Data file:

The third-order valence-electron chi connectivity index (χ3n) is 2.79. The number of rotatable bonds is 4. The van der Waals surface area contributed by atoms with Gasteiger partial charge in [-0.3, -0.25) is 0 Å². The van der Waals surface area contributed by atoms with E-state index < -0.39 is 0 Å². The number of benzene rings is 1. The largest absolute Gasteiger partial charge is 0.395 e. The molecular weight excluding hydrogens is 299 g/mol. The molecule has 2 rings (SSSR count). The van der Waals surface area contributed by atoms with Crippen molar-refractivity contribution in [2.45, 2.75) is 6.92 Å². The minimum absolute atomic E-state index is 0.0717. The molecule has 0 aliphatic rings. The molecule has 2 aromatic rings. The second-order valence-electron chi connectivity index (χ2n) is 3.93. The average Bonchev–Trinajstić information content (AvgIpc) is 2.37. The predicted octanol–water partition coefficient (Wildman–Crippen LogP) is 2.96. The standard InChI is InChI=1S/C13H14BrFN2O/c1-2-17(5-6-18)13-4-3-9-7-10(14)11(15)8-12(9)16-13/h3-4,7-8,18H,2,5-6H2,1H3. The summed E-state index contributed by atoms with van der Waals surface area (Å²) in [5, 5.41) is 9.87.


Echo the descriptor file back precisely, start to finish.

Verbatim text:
The third-order valence-electron chi connectivity index (χ3n) is 2.79. The number of rotatable bonds is 4. The van der Waals surface area contributed by atoms with Gasteiger partial charge in [-0.3, -0.25) is 0 Å². The van der Waals surface area contributed by atoms with E-state index < -0.39 is 0 Å². The number of benzene rings is 1. The largest absolute Gasteiger partial charge is 0.395 e. The molecular weight excluding hydrogens is 299 g/mol. The molecule has 2 rings (SSSR count). The van der Waals surface area contributed by atoms with Crippen molar-refractivity contribution in [2.45, 2.75) is 6.92 Å². The minimum absolute atomic E-state index is 0.0717. The molecule has 0 aliphatic rings. The molecule has 2 aromatic rings. The second-order valence-electron chi connectivity index (χ2n) is 3.93. The average Bonchev–Trinajstić information content (AvgIpc) is 2.37. The predicted octanol–water partition coefficient (Wildman–Crippen LogP) is 2.96. The standard InChI is InChI=1S/C13H14BrFN2O/c1-2-17(5-6-18)13-4-3-9-7-10(14)11(15)8-12(9)16-13/h3-4,7-8,18H,2,5-6H2,1H3. The summed E-state index contributed by atoms with van der Waals surface area (Å²) in [5, 5.41) is 9.87.